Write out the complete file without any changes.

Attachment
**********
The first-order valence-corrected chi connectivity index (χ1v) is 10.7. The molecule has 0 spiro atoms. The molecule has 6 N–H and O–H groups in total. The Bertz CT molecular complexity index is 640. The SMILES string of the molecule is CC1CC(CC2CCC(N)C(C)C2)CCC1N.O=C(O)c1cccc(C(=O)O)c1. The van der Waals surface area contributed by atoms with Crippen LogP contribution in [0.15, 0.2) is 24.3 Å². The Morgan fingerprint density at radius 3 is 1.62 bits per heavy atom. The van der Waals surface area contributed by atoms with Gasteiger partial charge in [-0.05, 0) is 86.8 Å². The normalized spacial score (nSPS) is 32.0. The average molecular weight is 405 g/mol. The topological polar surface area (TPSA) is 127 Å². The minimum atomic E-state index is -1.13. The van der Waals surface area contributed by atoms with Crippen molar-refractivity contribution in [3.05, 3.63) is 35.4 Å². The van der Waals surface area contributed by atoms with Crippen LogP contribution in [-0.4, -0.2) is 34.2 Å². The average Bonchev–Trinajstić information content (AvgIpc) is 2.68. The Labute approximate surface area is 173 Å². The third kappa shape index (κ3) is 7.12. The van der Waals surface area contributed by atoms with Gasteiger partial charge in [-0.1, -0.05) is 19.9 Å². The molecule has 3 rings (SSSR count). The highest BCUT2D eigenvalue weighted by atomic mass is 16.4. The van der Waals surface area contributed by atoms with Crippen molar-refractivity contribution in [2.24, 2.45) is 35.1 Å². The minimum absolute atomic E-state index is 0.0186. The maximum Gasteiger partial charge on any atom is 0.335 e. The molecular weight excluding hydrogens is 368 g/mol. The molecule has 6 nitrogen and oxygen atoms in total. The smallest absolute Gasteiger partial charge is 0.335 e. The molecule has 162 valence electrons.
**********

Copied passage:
The first-order valence-corrected chi connectivity index (χ1v) is 10.7. The molecule has 0 spiro atoms. The molecule has 6 N–H and O–H groups in total. The Bertz CT molecular complexity index is 640. The SMILES string of the molecule is CC1CC(CC2CCC(N)C(C)C2)CCC1N.O=C(O)c1cccc(C(=O)O)c1. The van der Waals surface area contributed by atoms with Crippen LogP contribution in [0.15, 0.2) is 24.3 Å². The Morgan fingerprint density at radius 3 is 1.62 bits per heavy atom. The van der Waals surface area contributed by atoms with Gasteiger partial charge in [-0.05, 0) is 86.8 Å². The normalized spacial score (nSPS) is 32.0. The average molecular weight is 405 g/mol. The topological polar surface area (TPSA) is 127 Å². The minimum atomic E-state index is -1.13. The van der Waals surface area contributed by atoms with Crippen molar-refractivity contribution in [3.05, 3.63) is 35.4 Å². The van der Waals surface area contributed by atoms with Crippen LogP contribution in [-0.4, -0.2) is 34.2 Å². The average Bonchev–Trinajstić information content (AvgIpc) is 2.68. The Labute approximate surface area is 173 Å². The third kappa shape index (κ3) is 7.12. The van der Waals surface area contributed by atoms with Gasteiger partial charge in [-0.1, -0.05) is 19.9 Å². The molecule has 3 rings (SSSR count). The highest BCUT2D eigenvalue weighted by atomic mass is 16.4. The van der Waals surface area contributed by atoms with Crippen molar-refractivity contribution in [2.24, 2.45) is 35.1 Å². The minimum absolute atomic E-state index is 0.0186. The maximum Gasteiger partial charge on any atom is 0.335 e. The molecular weight excluding hydrogens is 368 g/mol. The molecule has 6 nitrogen and oxygen atoms in total. The smallest absolute Gasteiger partial charge is 0.335 e. The molecule has 162 valence electrons.